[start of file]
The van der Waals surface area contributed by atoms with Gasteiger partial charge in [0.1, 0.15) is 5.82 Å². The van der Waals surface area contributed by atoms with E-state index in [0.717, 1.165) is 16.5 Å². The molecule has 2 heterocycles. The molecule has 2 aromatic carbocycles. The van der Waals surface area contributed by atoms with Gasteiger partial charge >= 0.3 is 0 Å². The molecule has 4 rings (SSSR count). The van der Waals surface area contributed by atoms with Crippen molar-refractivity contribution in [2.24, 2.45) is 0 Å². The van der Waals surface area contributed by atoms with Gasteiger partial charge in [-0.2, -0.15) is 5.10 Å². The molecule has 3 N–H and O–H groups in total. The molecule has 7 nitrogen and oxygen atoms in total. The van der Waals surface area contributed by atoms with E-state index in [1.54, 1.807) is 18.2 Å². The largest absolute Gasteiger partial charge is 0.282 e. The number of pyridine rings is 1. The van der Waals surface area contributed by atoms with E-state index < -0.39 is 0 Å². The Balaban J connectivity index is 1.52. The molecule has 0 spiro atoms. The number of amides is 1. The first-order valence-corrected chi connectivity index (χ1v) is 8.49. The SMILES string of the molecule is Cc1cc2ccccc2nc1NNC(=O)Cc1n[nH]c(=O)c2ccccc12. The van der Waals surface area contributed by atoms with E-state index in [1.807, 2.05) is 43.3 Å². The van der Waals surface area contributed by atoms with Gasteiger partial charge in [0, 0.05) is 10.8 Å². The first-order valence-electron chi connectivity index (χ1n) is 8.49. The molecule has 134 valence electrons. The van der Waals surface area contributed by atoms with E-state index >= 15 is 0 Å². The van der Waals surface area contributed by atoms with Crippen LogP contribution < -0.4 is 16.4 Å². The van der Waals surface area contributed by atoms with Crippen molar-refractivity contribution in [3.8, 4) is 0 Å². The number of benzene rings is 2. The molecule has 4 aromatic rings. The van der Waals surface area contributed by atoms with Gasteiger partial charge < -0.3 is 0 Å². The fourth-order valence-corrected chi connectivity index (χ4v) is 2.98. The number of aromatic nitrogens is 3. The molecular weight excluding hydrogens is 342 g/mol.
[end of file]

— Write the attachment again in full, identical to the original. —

The van der Waals surface area contributed by atoms with Gasteiger partial charge in [0.1, 0.15) is 5.82 Å². The van der Waals surface area contributed by atoms with E-state index in [0.717, 1.165) is 16.5 Å². The molecule has 2 heterocycles. The molecule has 2 aromatic carbocycles. The van der Waals surface area contributed by atoms with Gasteiger partial charge >= 0.3 is 0 Å². The molecule has 4 rings (SSSR count). The van der Waals surface area contributed by atoms with Crippen molar-refractivity contribution in [2.24, 2.45) is 0 Å². The van der Waals surface area contributed by atoms with Gasteiger partial charge in [-0.2, -0.15) is 5.10 Å². The molecule has 3 N–H and O–H groups in total. The molecule has 7 nitrogen and oxygen atoms in total. The van der Waals surface area contributed by atoms with E-state index in [1.54, 1.807) is 18.2 Å². The largest absolute Gasteiger partial charge is 0.282 e. The number of pyridine rings is 1. The van der Waals surface area contributed by atoms with E-state index < -0.39 is 0 Å². The Balaban J connectivity index is 1.52. The molecule has 0 spiro atoms. The number of amides is 1. The first-order valence-corrected chi connectivity index (χ1v) is 8.49. The SMILES string of the molecule is Cc1cc2ccccc2nc1NNC(=O)Cc1n[nH]c(=O)c2ccccc12. The van der Waals surface area contributed by atoms with E-state index in [1.807, 2.05) is 43.3 Å². The van der Waals surface area contributed by atoms with Gasteiger partial charge in [0, 0.05) is 10.8 Å². The first-order valence-electron chi connectivity index (χ1n) is 8.49. The molecule has 134 valence electrons. The van der Waals surface area contributed by atoms with E-state index >= 15 is 0 Å². The van der Waals surface area contributed by atoms with Crippen LogP contribution < -0.4 is 16.4 Å². The van der Waals surface area contributed by atoms with Crippen molar-refractivity contribution in [3.8, 4) is 0 Å². The number of benzene rings is 2. The molecule has 4 aromatic rings. The van der Waals surface area contributed by atoms with Gasteiger partial charge < -0.3 is 0 Å². The fourth-order valence-corrected chi connectivity index (χ4v) is 2.98. The number of aromatic nitrogens is 3. The molecular weight excluding hydrogens is 342 g/mol.